What kind of dog gets an “F” in obedience training and then saves a museum, catches a burglar and “hatches” an emperor penguin? Only Emily’s loveable and rambunctious Great Dane puppy, Pinkerton! Pinkerton’s boisterous behavior in Emily’s classroom lands him in obedience training at Dr. Alesha Kibble’s Canine University. After tearing up a newspaper when told to “fetch” and affectionately licking the invader when told to “get the burglar,” Pinkerton receives an “F.” Undaunted, Pinkerton sneaks into the museum where Emily’s class is hearing a lecture about emperor penguins. Impressed with penguins and their devotion to egg and family, Pinkerton dreams of being a penguin parent. Sneaking out of the house, Pinkerton finds a football at the park and tries to hatch it at the ice skating rink. He’s discovered there by Emily and her family, and Emily’s grandmother delivers a stuffed egg with a baby “Pinkwin” inside for Pinkerton to care for. Later, Pinkerton is teething and destroys a neighbor’s tree, causes a piano to collapse and devours an entire box of rawhide bones. Emily realizes that she can’t leave Pinkerton at home and disguises him in a stegosaurus costume to take him with her to the museum’s Dinosaur Day. When a huge dinosaur skeleton is revealed, Pinkerton grabs a bone from it, causing the entire skeleton to collapse. As Emily prepares to make up for Pinkerton’s mistake, everyone notices the precious Pepperwill diamond is missing! And there’s the burglar! Pinkerton springs into action at Emily’s command to “Fetch!” throwing the burglar to the ground and sitting on top of him. The day is saved as all celebrate Pinkerton!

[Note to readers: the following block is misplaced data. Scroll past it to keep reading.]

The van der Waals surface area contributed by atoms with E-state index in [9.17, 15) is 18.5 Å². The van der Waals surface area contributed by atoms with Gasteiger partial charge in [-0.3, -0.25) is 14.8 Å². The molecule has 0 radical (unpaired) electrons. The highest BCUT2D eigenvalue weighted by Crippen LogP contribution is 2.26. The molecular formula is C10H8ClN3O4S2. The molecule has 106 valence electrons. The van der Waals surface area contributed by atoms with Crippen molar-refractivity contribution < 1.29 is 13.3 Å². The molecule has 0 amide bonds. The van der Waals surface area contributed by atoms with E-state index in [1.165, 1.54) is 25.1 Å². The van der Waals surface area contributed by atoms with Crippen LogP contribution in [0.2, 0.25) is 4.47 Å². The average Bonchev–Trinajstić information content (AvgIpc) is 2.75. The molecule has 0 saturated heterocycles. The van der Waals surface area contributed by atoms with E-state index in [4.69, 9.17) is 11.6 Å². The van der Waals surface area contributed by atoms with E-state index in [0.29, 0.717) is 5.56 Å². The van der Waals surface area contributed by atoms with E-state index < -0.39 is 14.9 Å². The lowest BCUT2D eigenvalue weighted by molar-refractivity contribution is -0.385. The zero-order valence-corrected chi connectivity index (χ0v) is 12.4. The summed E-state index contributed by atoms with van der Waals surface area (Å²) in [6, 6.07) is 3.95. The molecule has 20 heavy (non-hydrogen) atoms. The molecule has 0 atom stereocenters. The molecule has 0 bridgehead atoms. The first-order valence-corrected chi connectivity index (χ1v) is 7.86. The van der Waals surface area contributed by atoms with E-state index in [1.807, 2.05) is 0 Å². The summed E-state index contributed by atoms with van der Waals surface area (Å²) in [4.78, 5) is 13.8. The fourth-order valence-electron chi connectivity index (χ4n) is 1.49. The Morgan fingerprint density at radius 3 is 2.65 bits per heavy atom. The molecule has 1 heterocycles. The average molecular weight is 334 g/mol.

Young Audiences | Family (all ages)
Elementary School | Middle School | High School | College Theatre | Community Theatre | Professional Theatre | TYA
“This show is all about the kids.” —Park Cities People
"Pinkerton is kid heaven—adults looking silly, kids saving the day, and a chase scene instituted by a giant, spotted dog.” —Park Cities People
“Every trip to the theatre should be this much pure fun.” —Park Cities People
“Credit must be given for this irresistible ode to a lovable reprobate, whose inability to behave is part of his charm.” —The Dallas Morning News
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